China has released a code of conduct for private companies investing abroad as it seeks to head off risky acquisitions, with state media yesterday reporting that a blacklist of violators was in the works.
The move by the country’s top economic planning agency appears to be the latest in a government campaign to prevent acquisitive Chinese firms from overextending themselves with ill-advised deals abroad that could threaten financial stability at home.
The guidelines, released on Monday by the Chinese National Development and Reform Commission, contain few hard and fast rules, but rather a collection of big-picture advice on operating overseas.
This includes staying within a company’s financial constraints and core competencies, avoiding high-leverage financing, respecting local laws and customs and adhering to socially and environmentally responsible operations.
The state-run China Daily yesterday reported that a similar code for state-owned enterprises is also in the works, as well as a blacklist of violators.
It cited an unnamed commission official, who said the guidelines and blacklist “will become major policy tools in curbing investment risks.”
The code is to complement guidelines issued in August, which laid out rules restricting investment in industries such as property, sports and entertainment, the official was quoted saying.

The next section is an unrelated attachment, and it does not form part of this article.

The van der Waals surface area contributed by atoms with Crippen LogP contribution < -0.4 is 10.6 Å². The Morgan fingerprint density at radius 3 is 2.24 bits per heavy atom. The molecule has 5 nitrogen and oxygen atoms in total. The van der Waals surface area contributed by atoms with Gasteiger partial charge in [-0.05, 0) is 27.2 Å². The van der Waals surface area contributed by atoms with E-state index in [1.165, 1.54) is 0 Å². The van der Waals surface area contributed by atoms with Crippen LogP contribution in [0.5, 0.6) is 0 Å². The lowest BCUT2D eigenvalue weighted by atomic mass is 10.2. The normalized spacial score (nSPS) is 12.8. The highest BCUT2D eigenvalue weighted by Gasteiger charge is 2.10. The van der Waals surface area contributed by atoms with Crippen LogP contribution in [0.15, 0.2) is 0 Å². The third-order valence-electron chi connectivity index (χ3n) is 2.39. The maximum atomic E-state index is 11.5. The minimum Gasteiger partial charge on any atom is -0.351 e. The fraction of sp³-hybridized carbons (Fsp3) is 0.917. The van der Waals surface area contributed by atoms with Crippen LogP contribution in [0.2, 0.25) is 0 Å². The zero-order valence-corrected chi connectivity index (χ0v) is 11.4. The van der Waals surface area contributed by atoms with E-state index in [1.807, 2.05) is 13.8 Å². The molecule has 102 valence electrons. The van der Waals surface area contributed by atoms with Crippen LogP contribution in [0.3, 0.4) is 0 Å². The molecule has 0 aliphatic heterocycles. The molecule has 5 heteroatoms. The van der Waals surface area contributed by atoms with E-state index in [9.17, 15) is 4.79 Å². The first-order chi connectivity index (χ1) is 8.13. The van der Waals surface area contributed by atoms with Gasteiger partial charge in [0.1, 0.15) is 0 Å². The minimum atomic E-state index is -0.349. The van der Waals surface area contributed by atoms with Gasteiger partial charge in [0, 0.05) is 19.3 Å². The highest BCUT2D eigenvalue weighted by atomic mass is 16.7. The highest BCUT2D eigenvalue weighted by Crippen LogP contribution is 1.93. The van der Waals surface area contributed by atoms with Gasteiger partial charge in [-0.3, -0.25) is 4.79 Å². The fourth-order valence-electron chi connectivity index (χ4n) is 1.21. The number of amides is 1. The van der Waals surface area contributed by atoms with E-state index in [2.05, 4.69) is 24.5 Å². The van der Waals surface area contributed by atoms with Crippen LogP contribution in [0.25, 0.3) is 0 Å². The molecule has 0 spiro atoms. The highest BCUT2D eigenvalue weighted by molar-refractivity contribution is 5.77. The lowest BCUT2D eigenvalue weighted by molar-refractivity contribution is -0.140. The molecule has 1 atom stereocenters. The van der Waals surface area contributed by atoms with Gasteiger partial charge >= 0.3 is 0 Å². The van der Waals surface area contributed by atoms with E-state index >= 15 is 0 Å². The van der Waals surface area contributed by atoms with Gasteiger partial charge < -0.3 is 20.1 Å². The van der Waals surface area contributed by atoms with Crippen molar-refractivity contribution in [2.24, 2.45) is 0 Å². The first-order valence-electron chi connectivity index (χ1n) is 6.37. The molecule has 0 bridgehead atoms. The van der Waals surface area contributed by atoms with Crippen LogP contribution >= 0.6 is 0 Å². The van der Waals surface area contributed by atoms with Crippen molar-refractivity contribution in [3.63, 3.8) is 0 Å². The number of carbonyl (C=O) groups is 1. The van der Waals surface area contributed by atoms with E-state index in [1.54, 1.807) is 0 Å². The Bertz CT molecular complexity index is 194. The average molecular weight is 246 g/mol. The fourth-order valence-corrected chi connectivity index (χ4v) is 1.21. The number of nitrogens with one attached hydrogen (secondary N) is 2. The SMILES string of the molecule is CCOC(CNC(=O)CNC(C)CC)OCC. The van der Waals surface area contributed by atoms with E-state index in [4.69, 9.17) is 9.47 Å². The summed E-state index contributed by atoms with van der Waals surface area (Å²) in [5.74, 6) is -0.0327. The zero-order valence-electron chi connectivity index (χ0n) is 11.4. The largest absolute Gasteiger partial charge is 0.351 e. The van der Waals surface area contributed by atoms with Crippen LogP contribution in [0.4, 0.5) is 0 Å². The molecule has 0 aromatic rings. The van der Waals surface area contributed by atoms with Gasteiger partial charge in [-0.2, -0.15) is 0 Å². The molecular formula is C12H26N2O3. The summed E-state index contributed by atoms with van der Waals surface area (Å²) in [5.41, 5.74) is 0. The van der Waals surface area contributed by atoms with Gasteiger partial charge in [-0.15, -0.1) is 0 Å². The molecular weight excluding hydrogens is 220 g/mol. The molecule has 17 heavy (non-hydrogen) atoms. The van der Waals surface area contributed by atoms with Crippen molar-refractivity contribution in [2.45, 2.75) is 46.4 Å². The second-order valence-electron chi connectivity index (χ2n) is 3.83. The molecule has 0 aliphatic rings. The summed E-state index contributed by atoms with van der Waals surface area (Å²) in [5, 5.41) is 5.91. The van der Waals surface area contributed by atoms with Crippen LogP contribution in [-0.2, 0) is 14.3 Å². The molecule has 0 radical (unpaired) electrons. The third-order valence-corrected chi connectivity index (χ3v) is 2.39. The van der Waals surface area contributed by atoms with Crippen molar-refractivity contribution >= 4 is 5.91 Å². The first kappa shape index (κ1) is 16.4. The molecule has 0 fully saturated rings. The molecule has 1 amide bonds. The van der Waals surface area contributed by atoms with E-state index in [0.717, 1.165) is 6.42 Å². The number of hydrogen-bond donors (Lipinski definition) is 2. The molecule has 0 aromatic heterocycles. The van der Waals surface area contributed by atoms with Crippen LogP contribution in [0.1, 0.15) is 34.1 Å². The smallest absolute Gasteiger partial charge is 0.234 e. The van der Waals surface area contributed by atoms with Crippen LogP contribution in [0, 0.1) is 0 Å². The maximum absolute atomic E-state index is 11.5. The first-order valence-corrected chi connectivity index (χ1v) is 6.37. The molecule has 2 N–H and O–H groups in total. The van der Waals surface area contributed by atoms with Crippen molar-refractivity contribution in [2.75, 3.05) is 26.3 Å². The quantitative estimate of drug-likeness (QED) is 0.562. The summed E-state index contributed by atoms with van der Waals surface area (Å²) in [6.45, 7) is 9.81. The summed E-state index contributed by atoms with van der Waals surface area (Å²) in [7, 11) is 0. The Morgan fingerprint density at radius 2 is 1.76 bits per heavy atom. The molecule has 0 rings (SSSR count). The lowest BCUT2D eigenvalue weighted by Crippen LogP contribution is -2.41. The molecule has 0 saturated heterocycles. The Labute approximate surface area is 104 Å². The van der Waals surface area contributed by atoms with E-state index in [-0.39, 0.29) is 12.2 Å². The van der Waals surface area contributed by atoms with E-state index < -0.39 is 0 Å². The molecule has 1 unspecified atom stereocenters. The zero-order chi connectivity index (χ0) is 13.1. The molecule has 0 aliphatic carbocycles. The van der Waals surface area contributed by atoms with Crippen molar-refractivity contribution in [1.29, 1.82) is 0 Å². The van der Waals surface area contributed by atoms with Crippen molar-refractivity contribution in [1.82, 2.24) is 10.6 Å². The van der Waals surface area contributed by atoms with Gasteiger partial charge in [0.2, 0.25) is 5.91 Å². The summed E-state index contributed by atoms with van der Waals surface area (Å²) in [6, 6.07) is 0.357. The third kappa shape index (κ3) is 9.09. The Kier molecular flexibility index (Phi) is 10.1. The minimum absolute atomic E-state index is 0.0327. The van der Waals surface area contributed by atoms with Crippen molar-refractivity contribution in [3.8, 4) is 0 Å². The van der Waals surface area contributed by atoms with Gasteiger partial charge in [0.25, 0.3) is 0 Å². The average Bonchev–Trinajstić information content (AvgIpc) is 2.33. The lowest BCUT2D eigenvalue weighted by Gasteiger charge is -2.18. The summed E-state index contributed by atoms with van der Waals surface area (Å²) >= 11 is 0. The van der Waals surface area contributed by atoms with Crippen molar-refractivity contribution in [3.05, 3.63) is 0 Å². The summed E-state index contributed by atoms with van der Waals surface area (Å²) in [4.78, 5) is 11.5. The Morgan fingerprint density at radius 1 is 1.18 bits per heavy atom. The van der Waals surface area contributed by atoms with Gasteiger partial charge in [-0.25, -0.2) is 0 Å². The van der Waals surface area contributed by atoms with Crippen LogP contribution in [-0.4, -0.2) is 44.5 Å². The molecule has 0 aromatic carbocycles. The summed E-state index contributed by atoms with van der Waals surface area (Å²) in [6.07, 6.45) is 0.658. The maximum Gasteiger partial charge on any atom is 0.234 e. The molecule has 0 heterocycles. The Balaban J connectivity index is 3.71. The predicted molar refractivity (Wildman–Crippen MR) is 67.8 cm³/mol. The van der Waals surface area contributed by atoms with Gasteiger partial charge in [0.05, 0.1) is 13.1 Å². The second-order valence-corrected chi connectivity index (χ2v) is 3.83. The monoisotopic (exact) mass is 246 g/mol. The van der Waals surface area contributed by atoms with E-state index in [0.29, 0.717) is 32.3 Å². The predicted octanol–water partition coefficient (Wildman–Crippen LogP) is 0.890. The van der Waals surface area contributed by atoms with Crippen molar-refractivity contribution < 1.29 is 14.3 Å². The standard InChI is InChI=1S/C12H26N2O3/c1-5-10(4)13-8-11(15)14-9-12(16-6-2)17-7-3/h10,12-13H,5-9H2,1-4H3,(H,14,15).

China has moved aggressively in the past year to halt a flood of overseas investment that has raised concerns of capital flight and to contain ballooning debt at home that has drawn warnings of a potential global financial crisis.
In particular, authorities have reportedly targeted large private Chinese companies such as Dalian Wanda Group Co (萬達集團), Fosun International Ltd (復星國際), HNA Group Co (海航集團) and Anbang Insurance Group Co (安邦保險集團), which have drawn increased scrutiny over concerns they were racking up dangerous debt levels with tens of billions of US dollars in sometimes flashy foreign investments.
In conjunction with the private firm guidelines, the commission also released a statement by an unnamed official at the agency saying that some Chinese companies had encountered “irregularities in overseas investments.”
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